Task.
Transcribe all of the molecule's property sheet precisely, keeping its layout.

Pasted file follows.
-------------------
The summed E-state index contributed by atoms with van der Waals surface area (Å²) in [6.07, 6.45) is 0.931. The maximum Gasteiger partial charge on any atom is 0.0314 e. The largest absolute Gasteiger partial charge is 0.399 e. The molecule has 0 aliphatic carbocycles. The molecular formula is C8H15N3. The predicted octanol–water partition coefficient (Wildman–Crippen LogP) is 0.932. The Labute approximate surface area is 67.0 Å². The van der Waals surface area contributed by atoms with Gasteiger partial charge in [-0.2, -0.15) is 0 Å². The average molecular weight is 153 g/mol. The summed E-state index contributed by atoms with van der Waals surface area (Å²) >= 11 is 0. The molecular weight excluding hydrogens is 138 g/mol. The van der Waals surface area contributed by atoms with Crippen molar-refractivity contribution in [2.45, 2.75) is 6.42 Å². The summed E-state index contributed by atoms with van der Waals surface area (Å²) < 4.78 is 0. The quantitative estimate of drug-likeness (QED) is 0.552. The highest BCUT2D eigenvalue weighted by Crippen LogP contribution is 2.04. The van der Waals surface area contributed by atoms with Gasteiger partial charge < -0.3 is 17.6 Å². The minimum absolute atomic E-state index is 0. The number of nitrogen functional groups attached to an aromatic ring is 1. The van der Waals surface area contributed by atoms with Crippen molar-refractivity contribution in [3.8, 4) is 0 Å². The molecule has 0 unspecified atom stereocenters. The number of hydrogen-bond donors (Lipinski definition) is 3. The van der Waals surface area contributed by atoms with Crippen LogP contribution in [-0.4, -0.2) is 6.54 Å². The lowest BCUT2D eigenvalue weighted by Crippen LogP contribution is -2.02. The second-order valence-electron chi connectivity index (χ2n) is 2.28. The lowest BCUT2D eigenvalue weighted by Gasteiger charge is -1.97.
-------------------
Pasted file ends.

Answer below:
The summed E-state index contributed by atoms with van der Waals surface area (Å²) in [6.07, 6.45) is 0.931. The maximum Gasteiger partial charge on any atom is 0.0314 e. The largest absolute Gasteiger partial charge is 0.399 e. The molecule has 0 aliphatic carbocycles. The molecular formula is C8H15N3. The predicted octanol–water partition coefficient (Wildman–Crippen LogP) is 0.932. The Labute approximate surface area is 67.0 Å². The van der Waals surface area contributed by atoms with Gasteiger partial charge in [-0.2, -0.15) is 0 Å². The average molecular weight is 153 g/mol. The summed E-state index contributed by atoms with van der Waals surface area (Å²) >= 11 is 0. The molecular weight excluding hydrogens is 138 g/mol. The van der Waals surface area contributed by atoms with Crippen molar-refractivity contribution in [2.45, 2.75) is 6.42 Å². The summed E-state index contributed by atoms with van der Waals surface area (Å²) < 4.78 is 0. The quantitative estimate of drug-likeness (QED) is 0.552. The highest BCUT2D eigenvalue weighted by Crippen LogP contribution is 2.04. The van der Waals surface area contributed by atoms with Gasteiger partial charge < -0.3 is 17.6 Å². The minimum absolute atomic E-state index is 0. The number of nitrogen functional groups attached to an aromatic ring is 1. The van der Waals surface area contributed by atoms with Crippen molar-refractivity contribution in [3.8, 4) is 0 Å². The molecule has 0 unspecified atom stereocenters. The number of hydrogen-bond donors (Lipinski definition) is 3. The van der Waals surface area contributed by atoms with Crippen LogP contribution in [-0.4, -0.2) is 6.54 Å². The lowest BCUT2D eigenvalue weighted by Crippen LogP contribution is -2.02. The second-order valence-electron chi connectivity index (χ2n) is 2.28. The lowest BCUT2D eigenvalue weighted by Gasteiger charge is -1.97.